John was still learning to read as an adult. It’s not hard to imagine him practicing by reading the Ring. I wonder how he felt reading that?

His homecoming first defence against Mike Weaver has its own notoriety as being one of the great come-from-behind KO wins. With just 45 seconds remaining, it was “Big John” who was ahead on the scorecards before Weaver made them irrelevant with a very late knockout victory to take the title. If you happen to be involved in a fight famous for a come-from-behind victory, you don’t want to be the one who is lying face down on the canvas as the fight ends.

Three months later he was in against Trevor Berbick, supporting “The Brawl in Montreal.” While his Olympic teammate, “Sugar” Ray, was warming up to meet Roberto Duran in the main event, “Big John” was still in the fight in the 9th round, before Berbick separated Tate from his senses and even further from returning to boxing’s top table with a couple of rabbit punches. Two brutal stoppage losses in quick succession following a very brief reign as champ, and things were never the same again.

In boxing’s version of the Marvel superhero films multiverse, there’s a timeline of events where “Big John” stays on his feet against Weaver, wins on points and goes on to face Ali for life-changing money. But this isn’t the movies and that’s not how it played out. We have only one version of reality, and one that wasn’t so kind to Tate.

“Big John” boxed on but without ever encroaching on the higher echelons of the rankings, somehow ending his professional career fighting in London, at the famous York Hall, in 1988, and weighing in at 281 lbs. — 40 lbs. more than when he faced Coetzee.

Kellie Maloney promoted that final fight and remembers “Big John” fondly.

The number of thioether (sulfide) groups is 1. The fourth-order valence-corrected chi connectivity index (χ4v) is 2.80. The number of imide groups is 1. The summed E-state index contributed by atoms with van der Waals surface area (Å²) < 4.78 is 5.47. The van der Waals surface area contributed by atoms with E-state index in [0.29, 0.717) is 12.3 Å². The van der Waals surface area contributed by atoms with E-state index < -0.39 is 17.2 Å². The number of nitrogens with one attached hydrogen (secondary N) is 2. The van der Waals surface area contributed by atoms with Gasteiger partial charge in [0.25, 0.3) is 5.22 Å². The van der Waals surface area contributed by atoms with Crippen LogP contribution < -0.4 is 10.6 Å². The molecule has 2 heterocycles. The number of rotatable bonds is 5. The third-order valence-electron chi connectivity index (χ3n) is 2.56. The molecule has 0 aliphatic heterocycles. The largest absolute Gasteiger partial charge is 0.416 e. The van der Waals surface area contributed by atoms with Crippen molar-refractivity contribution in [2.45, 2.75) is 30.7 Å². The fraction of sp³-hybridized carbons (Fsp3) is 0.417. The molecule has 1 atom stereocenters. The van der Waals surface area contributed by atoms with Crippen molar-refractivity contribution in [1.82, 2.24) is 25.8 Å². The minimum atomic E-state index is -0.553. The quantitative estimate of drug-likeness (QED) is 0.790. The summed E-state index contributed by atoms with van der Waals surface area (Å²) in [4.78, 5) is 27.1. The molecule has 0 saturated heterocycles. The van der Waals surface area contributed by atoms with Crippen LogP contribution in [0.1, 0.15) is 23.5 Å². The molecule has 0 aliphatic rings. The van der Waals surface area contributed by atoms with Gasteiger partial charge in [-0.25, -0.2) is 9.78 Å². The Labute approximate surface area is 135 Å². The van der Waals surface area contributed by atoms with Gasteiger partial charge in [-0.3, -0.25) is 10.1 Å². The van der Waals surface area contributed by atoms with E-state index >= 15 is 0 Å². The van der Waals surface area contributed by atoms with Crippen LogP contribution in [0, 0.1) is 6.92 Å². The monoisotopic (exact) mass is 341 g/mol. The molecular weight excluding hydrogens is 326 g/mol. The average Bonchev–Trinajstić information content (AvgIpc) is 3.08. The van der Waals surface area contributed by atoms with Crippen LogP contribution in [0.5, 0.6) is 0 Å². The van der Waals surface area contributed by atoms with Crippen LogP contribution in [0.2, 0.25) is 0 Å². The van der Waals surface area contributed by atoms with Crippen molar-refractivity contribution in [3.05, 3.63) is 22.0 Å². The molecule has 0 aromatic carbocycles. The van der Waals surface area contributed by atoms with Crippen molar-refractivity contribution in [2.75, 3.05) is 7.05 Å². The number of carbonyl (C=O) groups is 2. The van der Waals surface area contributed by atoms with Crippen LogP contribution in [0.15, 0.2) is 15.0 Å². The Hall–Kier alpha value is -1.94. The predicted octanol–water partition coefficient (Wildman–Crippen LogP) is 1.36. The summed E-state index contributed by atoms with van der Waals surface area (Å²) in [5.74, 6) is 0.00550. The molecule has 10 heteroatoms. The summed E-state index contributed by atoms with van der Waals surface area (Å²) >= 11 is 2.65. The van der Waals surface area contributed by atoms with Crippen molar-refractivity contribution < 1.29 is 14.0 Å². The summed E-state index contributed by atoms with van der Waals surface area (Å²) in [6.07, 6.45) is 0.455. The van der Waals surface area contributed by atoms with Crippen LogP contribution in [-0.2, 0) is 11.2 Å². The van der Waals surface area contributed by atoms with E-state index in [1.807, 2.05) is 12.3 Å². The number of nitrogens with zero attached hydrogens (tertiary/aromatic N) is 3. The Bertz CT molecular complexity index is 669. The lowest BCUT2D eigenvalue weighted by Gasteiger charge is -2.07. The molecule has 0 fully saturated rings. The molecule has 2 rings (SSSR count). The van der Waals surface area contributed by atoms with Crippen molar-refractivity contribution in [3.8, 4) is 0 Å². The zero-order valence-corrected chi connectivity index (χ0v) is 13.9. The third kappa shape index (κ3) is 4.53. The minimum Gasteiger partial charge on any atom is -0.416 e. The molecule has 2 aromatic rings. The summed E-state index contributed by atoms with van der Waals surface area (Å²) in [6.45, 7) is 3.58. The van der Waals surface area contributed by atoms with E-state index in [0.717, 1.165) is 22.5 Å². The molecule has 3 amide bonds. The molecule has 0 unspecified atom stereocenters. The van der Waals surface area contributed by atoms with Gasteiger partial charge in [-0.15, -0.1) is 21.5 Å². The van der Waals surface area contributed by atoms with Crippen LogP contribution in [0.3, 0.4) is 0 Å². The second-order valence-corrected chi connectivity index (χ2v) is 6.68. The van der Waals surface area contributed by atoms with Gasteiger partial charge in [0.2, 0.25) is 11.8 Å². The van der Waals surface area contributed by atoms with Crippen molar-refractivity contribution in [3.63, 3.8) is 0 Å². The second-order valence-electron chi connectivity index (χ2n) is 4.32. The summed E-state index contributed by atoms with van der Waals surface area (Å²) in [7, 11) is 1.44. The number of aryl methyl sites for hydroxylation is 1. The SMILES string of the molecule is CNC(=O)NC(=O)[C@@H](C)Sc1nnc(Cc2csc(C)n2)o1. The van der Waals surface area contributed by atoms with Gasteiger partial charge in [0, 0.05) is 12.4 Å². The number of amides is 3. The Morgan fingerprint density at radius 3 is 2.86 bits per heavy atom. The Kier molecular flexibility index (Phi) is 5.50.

“He was a nice guy; I liked him, but you could tell he was past his sell-by date. He still had all the moves and the talent, but he wasn’t in shape. He was a boxer more than a puncher. He was just there picking up the cheque, really. Some of the stories he told me were amazing. That night in South Africa was his greatest moment of glory. Everyone liked him, although we had a bodyguard on him 24/7, just to keep an eye on him.”

“He was a simple guy. A world champion, but with no real education. I’ve got nothing bad to say about him. I felt a bit sorry for him. Boxing is brutal unless you’re the Kingpin.”

Big John Tate was many things, but never the Kingpin.

“Big John” died in 1998 at the age of 43, following the all-too-familiar tales of addiction, financial hardship and crime.

However brief his title reign, and however swift his downfall, Tate did achieve enormous success and reach heights that most of us can only dream of. Yes, his is a story with a tragic end, but to paraphrase what someone once said about Sonny Liston, it is not his tragic end that should surprise us, but the fact that he was even able to climb from working in fields of cotton all the way to heavyweight glory at all in the first place. Those are tough odds to beat.

The worst of the champions is still a champion, and John could call himself champion, albeit briefly.

In that Ring magazine poll, the voting panel consisted of 60 experts. 59 of them cast their votes. England’s Eric Armit was the only one who refused to take part. His reason? 

“I have too much respect for any man who has the courage to fight as a professional to put such a label on him. A man is as good as he is – if that’s not very good, then so be it. Not everyone can be a Joe Louis or a Sugar Ray Leonard, but they don’t deserve the insult of being named the worst.”

Well said, Eric.